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CHURCH 4


CHURCH 4

John 16:32 is a passage that was fulfilled shortly after this statement was made. Matt. 26:56 says that all the disciples forsook him, and fled. John 18 reveals to us a relationship that enabled John to follow Jesus closely as He was led away to Annas. It also reveals to us that Peter followed at a distance and even stood at the fire of the servants and officers and denied Jesus.

John 21 gives us a transition from a church with a visible present leader to one without a visible present leader. Peter said, “I go a fishing,” the others said, “We also go with thee.” A Church without a leader is a scattered willful Church. When Jesus appeared on the sea shore, he re-enforced leadership and direction by giving instruction. Acts 1:4 is that instruction to stay in Jerusalem and wait for the promise of the Father which Jesus had revealed to them in John 16. This is the promise of the Paraclete. This Holy Spirit had not yet descended upon the Church because Jesus had not ascended into heaven yet, but the time was close. Jesus said once again in verse 8, they will receive power, after the Holy Ghost is come upon them.

Acts 1:9 reveals the ascension of Lord to sit on the right hand of God.

It is time for a church business meeting. Acts 1:12-26 records a business meeting where Judas was replaced as an apostle by Matthias where all the Church members were gathered together and voted in this business meeting. Notice the requirements given to be an apostle. We have the baptism of John as a requirement and the person chosen had to be with them from the time Jesus was with them.

I had a woman ask me one time if I believed in the “five fold ministry.” I told her I didn’t know what the “five fold ministry” was. She mentioned an apostle as one of the “five fold ministry.” My reply, the requirement of an apostle according to Acts chapter one was; they had been baptized by John the Baptist and been with Jesus when He walked the earth. I would love to meet some one that old. That ended that conversation when she got very angry.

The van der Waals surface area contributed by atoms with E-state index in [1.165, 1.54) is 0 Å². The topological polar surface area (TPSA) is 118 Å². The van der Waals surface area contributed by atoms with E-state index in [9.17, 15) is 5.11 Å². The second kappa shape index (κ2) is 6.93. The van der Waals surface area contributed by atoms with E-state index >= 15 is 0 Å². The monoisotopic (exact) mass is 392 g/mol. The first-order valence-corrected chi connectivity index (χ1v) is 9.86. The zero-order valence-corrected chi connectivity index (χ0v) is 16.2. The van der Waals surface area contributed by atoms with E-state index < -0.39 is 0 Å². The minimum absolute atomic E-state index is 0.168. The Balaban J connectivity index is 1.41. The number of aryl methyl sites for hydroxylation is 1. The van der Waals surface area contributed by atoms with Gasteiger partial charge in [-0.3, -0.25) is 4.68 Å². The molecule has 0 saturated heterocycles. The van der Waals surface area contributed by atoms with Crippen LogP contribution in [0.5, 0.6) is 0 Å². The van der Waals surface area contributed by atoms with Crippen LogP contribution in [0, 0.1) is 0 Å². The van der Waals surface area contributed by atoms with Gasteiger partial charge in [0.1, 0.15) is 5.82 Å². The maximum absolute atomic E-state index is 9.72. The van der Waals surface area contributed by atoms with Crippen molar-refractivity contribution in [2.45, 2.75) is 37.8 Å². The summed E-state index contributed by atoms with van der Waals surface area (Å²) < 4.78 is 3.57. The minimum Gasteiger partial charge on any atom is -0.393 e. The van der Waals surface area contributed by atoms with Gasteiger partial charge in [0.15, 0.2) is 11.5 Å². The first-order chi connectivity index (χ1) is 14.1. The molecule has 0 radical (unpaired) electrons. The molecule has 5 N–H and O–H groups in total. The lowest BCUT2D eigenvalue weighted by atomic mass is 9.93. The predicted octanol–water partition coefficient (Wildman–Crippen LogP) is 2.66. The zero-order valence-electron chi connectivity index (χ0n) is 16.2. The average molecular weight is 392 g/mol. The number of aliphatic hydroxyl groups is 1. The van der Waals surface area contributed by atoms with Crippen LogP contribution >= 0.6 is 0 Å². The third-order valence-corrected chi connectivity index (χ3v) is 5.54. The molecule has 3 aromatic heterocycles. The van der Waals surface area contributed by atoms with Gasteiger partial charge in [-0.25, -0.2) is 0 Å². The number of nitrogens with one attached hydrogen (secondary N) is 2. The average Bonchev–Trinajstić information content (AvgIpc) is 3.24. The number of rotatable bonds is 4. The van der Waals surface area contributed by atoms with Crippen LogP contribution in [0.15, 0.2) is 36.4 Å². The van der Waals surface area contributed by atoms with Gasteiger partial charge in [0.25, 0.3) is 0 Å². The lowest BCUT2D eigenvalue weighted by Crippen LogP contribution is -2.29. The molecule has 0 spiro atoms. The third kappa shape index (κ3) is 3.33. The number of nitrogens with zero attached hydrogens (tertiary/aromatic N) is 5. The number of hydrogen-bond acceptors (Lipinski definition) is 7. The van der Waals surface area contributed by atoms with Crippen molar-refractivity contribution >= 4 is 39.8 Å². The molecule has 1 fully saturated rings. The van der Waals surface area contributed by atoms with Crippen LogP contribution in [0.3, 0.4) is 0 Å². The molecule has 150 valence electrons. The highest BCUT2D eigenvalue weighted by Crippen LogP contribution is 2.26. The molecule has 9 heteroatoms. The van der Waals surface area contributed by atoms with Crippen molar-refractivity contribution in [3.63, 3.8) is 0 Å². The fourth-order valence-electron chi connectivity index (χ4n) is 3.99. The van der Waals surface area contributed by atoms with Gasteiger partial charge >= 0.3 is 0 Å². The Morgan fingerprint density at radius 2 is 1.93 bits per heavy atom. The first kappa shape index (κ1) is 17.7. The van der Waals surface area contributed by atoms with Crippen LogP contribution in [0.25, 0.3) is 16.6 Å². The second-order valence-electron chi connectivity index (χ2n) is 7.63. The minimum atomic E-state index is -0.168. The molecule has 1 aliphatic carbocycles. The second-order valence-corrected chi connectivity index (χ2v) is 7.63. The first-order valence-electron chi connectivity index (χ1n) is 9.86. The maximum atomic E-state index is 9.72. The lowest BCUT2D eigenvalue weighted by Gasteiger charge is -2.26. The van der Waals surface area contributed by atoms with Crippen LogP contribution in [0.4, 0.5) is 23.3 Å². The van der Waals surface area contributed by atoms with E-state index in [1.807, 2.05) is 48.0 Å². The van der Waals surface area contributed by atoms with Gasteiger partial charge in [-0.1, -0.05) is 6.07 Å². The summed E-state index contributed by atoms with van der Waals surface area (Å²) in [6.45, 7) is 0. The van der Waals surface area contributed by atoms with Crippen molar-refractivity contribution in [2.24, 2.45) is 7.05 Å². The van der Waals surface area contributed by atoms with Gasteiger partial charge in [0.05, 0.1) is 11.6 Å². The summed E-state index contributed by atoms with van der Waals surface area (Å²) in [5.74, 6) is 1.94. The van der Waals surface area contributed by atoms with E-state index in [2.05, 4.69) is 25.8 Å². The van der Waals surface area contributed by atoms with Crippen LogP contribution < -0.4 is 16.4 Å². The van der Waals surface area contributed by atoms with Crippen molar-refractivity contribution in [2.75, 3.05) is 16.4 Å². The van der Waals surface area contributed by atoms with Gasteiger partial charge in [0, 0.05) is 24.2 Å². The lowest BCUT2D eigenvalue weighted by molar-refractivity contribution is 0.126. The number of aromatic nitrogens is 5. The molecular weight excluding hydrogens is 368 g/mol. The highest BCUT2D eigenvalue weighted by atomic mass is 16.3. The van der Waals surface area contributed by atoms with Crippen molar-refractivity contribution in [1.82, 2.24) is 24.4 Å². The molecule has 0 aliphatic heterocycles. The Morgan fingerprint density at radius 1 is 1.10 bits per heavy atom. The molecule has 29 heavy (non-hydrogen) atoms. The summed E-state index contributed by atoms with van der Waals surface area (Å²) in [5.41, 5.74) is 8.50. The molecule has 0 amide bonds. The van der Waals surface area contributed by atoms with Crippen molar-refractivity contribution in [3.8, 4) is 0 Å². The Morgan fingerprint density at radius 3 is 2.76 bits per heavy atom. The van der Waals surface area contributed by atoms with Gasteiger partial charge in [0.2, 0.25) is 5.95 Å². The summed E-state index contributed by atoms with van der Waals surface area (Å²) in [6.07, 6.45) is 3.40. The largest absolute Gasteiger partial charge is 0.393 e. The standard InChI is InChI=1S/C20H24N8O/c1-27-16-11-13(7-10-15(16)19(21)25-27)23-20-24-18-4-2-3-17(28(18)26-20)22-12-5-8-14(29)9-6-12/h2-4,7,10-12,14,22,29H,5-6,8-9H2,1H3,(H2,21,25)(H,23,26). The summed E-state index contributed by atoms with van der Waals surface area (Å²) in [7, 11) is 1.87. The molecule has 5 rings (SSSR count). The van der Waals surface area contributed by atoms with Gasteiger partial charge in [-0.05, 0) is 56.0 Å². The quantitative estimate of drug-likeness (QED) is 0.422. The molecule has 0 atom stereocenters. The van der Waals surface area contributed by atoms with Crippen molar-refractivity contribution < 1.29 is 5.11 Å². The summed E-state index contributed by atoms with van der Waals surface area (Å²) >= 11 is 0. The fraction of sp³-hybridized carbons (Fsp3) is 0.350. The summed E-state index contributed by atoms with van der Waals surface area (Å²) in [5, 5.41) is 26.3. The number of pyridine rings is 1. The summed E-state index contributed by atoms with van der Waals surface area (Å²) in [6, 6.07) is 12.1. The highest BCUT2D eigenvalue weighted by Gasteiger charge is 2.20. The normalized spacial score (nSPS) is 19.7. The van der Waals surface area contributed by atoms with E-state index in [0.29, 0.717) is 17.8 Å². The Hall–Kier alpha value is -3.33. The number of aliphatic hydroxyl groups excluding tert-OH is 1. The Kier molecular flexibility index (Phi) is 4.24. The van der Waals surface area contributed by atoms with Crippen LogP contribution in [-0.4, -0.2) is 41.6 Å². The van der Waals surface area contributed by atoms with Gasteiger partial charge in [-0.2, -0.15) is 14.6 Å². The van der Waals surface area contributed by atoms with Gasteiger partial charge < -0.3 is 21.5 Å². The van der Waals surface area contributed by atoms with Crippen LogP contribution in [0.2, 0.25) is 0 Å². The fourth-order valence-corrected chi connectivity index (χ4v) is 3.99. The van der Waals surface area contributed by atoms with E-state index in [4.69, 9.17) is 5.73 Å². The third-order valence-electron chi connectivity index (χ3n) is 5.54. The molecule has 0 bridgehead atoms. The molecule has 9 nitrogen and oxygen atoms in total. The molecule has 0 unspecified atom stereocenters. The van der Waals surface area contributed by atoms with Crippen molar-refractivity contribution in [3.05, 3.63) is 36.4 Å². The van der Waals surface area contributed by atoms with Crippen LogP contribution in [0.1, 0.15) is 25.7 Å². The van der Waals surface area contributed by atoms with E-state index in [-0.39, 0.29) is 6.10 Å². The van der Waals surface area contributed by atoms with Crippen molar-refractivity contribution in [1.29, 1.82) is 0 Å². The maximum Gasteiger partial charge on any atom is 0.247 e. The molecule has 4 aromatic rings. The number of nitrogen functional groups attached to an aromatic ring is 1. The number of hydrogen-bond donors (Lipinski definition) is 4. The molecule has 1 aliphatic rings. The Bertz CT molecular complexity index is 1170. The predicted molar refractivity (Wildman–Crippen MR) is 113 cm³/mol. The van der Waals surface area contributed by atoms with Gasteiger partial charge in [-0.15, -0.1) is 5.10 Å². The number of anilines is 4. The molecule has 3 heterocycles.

The Church is gathered in the upper room where 120 church members were gathered, they had a prayer meeting and then a business meeting. To be continued.

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103 – April 13 – This Day in Baptist History Past


 

She Saw That He Was a Proper Child

 

Spencer H. Cone, D.D., was, by nature, a man of mark, and would have been a leader in any sphere of life. He was born at Princeton, N J., April 13, 1785. His father and mother were members of the Hopewell Baptist Church. His father was high-spirited and fearless, noted for his gentlemanly and finished manners. At the age of twelve he entered Princeton College as a freshman, but at fourteen he was obliged to leave, when in his sophomore year, in consequence of the mental derangement of his father and the reduction of the family to a penniless condition; they went through a hard struggle for many years. Yet the lad of fourteen took upon him the support of his father and mother, four sisters and a younger brother, and never lost heart or hope.

 

When about fifty years of age he said in a sermon: ‘My mother was baptized when I was a few months old, and soon after her baptism, as I was sleeping on her lap, she was much drawn out in prayer for her babe and supposed she received an answer, with the assurance that the child should live to preach the Gospel of Christ.

 

He spent seven years as a teacher, first in the Bordentown Academy, having charge of the Latin and Greek department, and then he became assistant in the Philadelphia Academy under Dr. Abercrombie. For about forty years he was a leader in Home and Foreign mission work.

 

His salvation came from purchasing The Life of Newton in a book store, read the simple plan of salvation, saw himself as a hell bound sinner and received Christ as his savior. In the prime of his life Cone was said to have been the most popular clergyman in America.

 

 

 

Dr. Dale R. Hart: Adapted from: Thomas Armitage, A History of the Baptists; Traced by their Vital Principles and Practices, from the Time of Our Lord and Saviour Jesus Christ to the Year 1886 (New York: Bryan, Taylor, & Co., 1887), pp. 893-918

 

 

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